“You have nothing to apologize for, Leeanne. Get some rest.” Porter smiled. “You’re going to need it when you get back on duty.”
Harrison smiled back. “Yes, sir.”
The two senior officers left sickbay to head back up to the bridge. “Sir, I know you’ve only just returned, but may I ask what you intend to do next?”
“I have a feeling Admiral Vargas is going to take the next step.” Porter pushed the button to summon a turbolift car. “As for what that step is, well…I just hope we’re around long enough for a court martial.”
“Bridge to Captain Porter.”
Porter tapped his combadge as they entered the lift. “Go ahead.”
“S-sir, Admiral Vargas would like to speak to you.”
“Tell the admiral that we’ll be up to the bridge shortly.”
There was a slight pause. “Y-yes, sir. I-I’ll tell him. Bridge out.”
“I don’t like this,” T’Mel said cautiously.
“Neither do I,” Porter replied. He took the phaser he took from the Hullman security officer and charged it. The lift came to a stop and the duo walked out, Porter with the phaser raised, to see Admiral Vargas sitting in his seat with black-clothed personnel surrounding the bridge crew.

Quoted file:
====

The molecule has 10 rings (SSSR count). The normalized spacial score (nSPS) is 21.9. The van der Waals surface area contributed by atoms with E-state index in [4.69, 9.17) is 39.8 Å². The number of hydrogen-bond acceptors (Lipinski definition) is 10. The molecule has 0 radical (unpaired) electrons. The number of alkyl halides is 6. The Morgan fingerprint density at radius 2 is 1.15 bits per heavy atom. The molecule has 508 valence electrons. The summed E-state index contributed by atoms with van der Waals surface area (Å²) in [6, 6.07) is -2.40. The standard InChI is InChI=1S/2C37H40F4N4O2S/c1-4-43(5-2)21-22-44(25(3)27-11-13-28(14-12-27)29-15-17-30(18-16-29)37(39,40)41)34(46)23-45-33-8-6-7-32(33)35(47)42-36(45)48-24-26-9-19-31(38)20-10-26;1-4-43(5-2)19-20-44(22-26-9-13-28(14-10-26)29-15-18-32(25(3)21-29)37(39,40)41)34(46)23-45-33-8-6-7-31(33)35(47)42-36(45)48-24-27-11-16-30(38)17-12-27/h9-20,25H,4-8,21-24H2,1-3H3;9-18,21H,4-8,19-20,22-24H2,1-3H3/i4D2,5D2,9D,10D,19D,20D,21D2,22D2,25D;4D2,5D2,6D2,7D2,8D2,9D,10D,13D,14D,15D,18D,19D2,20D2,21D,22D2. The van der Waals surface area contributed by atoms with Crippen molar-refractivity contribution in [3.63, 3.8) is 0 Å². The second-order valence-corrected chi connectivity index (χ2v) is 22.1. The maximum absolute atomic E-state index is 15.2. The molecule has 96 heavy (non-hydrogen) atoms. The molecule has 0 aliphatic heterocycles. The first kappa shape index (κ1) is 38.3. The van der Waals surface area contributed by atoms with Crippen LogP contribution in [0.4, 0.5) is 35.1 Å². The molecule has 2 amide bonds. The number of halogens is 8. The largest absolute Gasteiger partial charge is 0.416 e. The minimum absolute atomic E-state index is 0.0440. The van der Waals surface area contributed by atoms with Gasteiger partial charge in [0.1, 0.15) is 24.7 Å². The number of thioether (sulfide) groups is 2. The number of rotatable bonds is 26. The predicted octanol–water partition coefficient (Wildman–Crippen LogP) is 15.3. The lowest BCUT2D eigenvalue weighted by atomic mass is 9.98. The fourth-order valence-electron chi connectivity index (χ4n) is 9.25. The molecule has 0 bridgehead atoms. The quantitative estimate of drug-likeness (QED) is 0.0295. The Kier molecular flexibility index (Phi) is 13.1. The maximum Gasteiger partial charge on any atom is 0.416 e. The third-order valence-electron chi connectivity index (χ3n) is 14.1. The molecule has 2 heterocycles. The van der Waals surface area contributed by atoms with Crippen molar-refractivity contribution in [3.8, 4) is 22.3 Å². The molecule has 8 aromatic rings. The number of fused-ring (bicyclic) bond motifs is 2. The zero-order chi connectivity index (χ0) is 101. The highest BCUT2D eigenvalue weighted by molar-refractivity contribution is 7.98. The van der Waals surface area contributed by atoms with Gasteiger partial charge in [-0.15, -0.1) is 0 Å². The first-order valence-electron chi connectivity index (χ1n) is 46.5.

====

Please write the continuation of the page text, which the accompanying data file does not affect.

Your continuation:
“That was quite the stunt you pulled, Commander Porter.” Vargas didn’t bother to turn to face Porter and T’Mel. He kept his gaze at the viewscreen, which showed the Hullman floating in space against the background of stars and a distant green nebula. “I won’t lie, I wasn’t expecting you to use the airlock that way. Quite ingenious.”
Porter walked between Vargas and his crew, loosening his arm holding the phaser a bit to keep it closer to his hip. “Like you said, sir, I’m good at thinking on my feet.”
“Yes, well this time, your quick-thinking actions are going to have some dire consequences.” Vargas stood up. “You think of yourself as a pretty slick guy, someone that everyone should love, and that you’re a natural leader. Well, let me tell you something, Mister Porter…” Vargas nodded to one of his crew members, who pulled a science officer out of the group and held a phaser rifle against the back of their head. “This time, your brash actions have endangered more than just yourself, or those flying with you.” Vargas nodded to his officer, who pulled the trigger on his rifle and sent a high-power phaser beam into and through the science officer’s head.